Title: Inherited [Part 2]
Character/s: Merlin, Arthur
Summary: Turns out the house isn't the only thing Arthur inherited from his mother
Warnings: implied minor character death, implied major character death, ghost!Merlin, medium!Arthur, ghosts, haunted house, death
Word Count: 1500
Prompt: 328: Random Dialogue 3: "Whatever you're going to ask, the answer is no"
Author's Notes: Sorry it's so long...again.
It took four days and increasingly persistent and threatening harassment to get the ghost to show himself again. Arthur’s apologies and pleas had yielded nothing later morphing in threats and grumblings that had been equally ignored. By the end of the fourth day, he had unpacked nearly everything—there was no way he could leave now, not that he had any desire to return to the city—folding the last box labeled “kitchen” flat and throwing it with the others on the dining room table. The entire time he had unpacked, he talked to….well apparently to no one.
He really should have gotten the ghost’s name.
“That should do it,” Arthur said aloud, taking in the kitchen with its painted white cabinetry and old vintage blue stove. It was quite charming, if a bit more on the dated side, but Arthur enjoyed it immensely. It was a far cry from the ultra sleek stainless steel hard interiors of his father’s house in the city. “I’m all moved in now, ghosty, and not going anywhere. So you can either show yourself and talk to me or I’m going to search every corner of this house for your haunt. Either way, you can’t ignore me forever.”
“Whatever you're going to ask, the answer is no.” Arthur whirled around to find the ghost perched on the kitchen counter, one leg pulled up, the other dangling down. He was glaring at Arthur. If Arthur had been anyone else, he would have hightailed it out of there. But he had learned that most ghosts weren’t violent. They were just, there, stuck in limbo with nothing to do and no way to move on. Boredom does strange things to people, dead or alive.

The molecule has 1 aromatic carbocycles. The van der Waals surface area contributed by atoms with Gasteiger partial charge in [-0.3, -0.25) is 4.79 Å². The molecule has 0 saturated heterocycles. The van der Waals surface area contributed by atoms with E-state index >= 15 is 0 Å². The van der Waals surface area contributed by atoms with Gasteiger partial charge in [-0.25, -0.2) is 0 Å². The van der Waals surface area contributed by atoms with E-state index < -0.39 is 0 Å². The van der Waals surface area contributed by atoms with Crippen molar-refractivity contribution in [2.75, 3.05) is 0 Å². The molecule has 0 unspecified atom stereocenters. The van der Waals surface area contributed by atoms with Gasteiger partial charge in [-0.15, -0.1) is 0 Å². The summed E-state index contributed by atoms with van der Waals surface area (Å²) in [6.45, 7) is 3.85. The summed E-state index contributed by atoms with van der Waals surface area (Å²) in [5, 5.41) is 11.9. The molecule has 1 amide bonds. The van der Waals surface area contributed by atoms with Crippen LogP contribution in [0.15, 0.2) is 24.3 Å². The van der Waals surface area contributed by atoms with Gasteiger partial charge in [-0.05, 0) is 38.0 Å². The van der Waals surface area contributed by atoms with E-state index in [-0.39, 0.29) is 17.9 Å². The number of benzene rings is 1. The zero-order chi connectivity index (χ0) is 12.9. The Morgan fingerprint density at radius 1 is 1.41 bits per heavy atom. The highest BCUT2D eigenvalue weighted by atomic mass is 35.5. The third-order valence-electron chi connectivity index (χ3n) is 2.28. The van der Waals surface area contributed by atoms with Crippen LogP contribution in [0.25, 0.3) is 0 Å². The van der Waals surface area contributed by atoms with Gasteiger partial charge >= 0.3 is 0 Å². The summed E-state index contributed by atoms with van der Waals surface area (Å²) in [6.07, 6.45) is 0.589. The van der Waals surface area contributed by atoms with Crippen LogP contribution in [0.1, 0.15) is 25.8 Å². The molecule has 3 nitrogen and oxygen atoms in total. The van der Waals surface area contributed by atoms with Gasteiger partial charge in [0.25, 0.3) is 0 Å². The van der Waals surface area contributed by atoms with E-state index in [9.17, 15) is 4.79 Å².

And judging by their first meeting and how the ghost had seemed just as surprised to be seen as Arthur was to see him, he was harmless. He had known Ygraine, after all. Which was exactly why Arthur had decided to stay.
This boy, this ghost was the closest connection he had to his mother. There would never be another, not anymore now that his father was gone. He needed to know everything the ghost could tell him.
But Arthur couldn’t show his hand straight away.
Arthur folded his arms across his chest, leaning back against the counter opposite. “What makes you think I want to ask you anything?”
The ghost raised an eyebrow. “You’ve been filling my house with your pompous, nagging pleas and colorful threats for the past four days. Of course you want something.”
Arthur didn’t miss the way he said my house. He chose to not comment.
“So you did hear me.” Arthur smirked at the boy.
“It’s a bit hard not to,” the ghost said with a huff, resting his elbow on his knee. “Your ego is very loud.”
Four days was a long time to ignore someone. Especially Arthur. He knew how incessant and irritating he could be. Morgana liked to remind him frequently and with more colorful wording.
Arthur ignored the dig. “What do you do all day anyway?”
“Make pottery,” the ghost deadpanned.
The ghost leaned forward a bit, as though sharing some joke Arthur should be aware of. “Make pottery. With Demi Moore.”
Arthur stared at him blankly.
The ghost groaned, letting his leg hang down with the other as he leaned forward, elbows on knees. “You’ve never seen Ghost?!” he said, eyes scrutinizing Arthur as though he had a third eye.
Arthur shook his head, unsure what the ghost was referring to. A movie, he assumed. Or a show? Perhaps it was an oldie. Arthur didn’t watch many movies, a habit that Gwaine and Leon were actively trying to break him of. “No.”
The ghost threw up his hands. “How have I seen it before you? I’m dead!” He gestured toward Arthur, eyes narrowed. “What kind of medium are you?”
“A reluctant one,” Arthur said, unperturbed.
The ghost huffed, jumping down off the counter to saunter into the dining room. “Clearly,” he said, running a hand along the back of one of the wood chairs. He looked out at the living room beyond, eyes raking over Arthur’s couch and chairs, the dark wood coffee table, the flat screen tv he mounted the day before. Arthur was suddenly aware of just how young the ghost was, and yet how very old he must be. How odd most of Arthur’s furniture and possessions must be to him.